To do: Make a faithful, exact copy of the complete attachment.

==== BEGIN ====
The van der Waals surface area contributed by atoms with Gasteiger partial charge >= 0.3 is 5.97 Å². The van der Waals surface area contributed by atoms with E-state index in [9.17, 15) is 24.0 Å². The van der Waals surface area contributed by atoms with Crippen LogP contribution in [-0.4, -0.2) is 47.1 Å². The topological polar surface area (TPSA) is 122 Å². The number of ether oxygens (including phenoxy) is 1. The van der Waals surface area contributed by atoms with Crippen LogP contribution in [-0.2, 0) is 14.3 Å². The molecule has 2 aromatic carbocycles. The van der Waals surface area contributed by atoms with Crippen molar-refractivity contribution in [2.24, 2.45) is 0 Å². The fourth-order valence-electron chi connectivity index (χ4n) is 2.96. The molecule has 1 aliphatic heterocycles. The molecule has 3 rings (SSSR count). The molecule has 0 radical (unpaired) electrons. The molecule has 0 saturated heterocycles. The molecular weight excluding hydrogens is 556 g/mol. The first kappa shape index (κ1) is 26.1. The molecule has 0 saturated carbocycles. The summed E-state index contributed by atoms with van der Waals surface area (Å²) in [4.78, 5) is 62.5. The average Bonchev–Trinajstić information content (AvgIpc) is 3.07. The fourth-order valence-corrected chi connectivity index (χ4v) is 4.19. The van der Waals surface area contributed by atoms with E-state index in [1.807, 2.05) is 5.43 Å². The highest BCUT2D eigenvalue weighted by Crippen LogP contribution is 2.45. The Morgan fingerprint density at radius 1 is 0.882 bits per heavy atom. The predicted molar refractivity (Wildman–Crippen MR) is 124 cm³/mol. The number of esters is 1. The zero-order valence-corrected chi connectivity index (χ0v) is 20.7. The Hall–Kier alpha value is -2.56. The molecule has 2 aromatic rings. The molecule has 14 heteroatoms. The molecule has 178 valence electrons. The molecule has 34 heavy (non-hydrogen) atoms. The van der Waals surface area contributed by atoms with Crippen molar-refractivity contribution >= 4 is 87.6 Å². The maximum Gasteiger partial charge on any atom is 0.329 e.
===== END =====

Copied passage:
The van der Waals surface area contributed by atoms with Gasteiger partial charge >= 0.3 is 5.97 Å². The van der Waals surface area contributed by atoms with E-state index in [9.17, 15) is 24.0 Å². The van der Waals surface area contributed by atoms with Crippen LogP contribution in [-0.4, -0.2) is 47.1 Å². The topological polar surface area (TPSA) is 122 Å². The number of ether oxygens (including phenoxy) is 1. The van der Waals surface area contributed by atoms with Crippen LogP contribution in [-0.2, 0) is 14.3 Å². The molecule has 2 aromatic carbocycles. The van der Waals surface area contributed by atoms with Crippen molar-refractivity contribution in [2.24, 2.45) is 0 Å². The fourth-order valence-electron chi connectivity index (χ4n) is 2.96. The molecule has 1 aliphatic heterocycles. The molecule has 3 rings (SSSR count). The molecule has 0 radical (unpaired) electrons. The molecule has 0 saturated heterocycles. The molecular weight excluding hydrogens is 556 g/mol. The first kappa shape index (κ1) is 26.1. The molecule has 0 saturated carbocycles. The summed E-state index contributed by atoms with van der Waals surface area (Å²) in [4.78, 5) is 62.5. The average Bonchev–Trinajstić information content (AvgIpc) is 3.07. The fourth-order valence-corrected chi connectivity index (χ4v) is 4.19. The van der Waals surface area contributed by atoms with E-state index in [1.807, 2.05) is 5.43 Å². The highest BCUT2D eigenvalue weighted by Crippen LogP contribution is 2.45. The Morgan fingerprint density at radius 1 is 0.882 bits per heavy atom. The predicted molar refractivity (Wildman–Crippen MR) is 124 cm³/mol. The number of esters is 1. The zero-order valence-corrected chi connectivity index (χ0v) is 20.7. The Hall–Kier alpha value is -2.56. The molecule has 2 aromatic rings. The molecule has 14 heteroatoms. The molecule has 178 valence electrons. The molecule has 34 heavy (non-hydrogen) atoms. The van der Waals surface area contributed by atoms with Crippen molar-refractivity contribution >= 4 is 87.6 Å². The maximum Gasteiger partial charge on any atom is 0.329 e.